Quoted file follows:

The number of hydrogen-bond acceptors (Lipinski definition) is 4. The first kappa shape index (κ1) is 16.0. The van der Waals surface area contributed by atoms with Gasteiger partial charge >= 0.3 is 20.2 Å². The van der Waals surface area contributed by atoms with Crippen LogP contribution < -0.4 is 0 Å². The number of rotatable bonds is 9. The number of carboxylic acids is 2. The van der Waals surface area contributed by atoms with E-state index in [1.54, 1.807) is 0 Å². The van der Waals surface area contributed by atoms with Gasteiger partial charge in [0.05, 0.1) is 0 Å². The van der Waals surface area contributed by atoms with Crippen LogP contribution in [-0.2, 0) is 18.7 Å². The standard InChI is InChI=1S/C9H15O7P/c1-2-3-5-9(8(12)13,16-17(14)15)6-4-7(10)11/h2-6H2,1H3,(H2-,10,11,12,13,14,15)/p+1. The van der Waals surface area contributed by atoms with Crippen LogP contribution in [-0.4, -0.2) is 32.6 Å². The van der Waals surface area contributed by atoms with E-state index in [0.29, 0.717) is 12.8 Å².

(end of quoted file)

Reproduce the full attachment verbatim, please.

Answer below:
The number of hydrogen-bond acceptors (Lipinski definition) is 4. The first kappa shape index (κ1) is 16.0. The van der Waals surface area contributed by atoms with Gasteiger partial charge >= 0.3 is 20.2 Å². The van der Waals surface area contributed by atoms with Crippen LogP contribution < -0.4 is 0 Å². The number of rotatable bonds is 9. The number of carboxylic acids is 2. The van der Waals surface area contributed by atoms with E-state index in [1.54, 1.807) is 0 Å². The van der Waals surface area contributed by atoms with Gasteiger partial charge in [0.05, 0.1) is 0 Å². The van der Waals surface area contributed by atoms with Crippen LogP contribution in [-0.2, 0) is 18.7 Å². The standard InChI is InChI=1S/C9H15O7P/c1-2-3-5-9(8(12)13,16-17(14)15)6-4-7(10)11/h2-6H2,1H3,(H2-,10,11,12,13,14,15)/p+1. The van der Waals surface area contributed by atoms with Crippen LogP contribution in [-0.4, -0.2) is 32.6 Å². The van der Waals surface area contributed by atoms with E-state index in [0.29, 0.717) is 12.8 Å².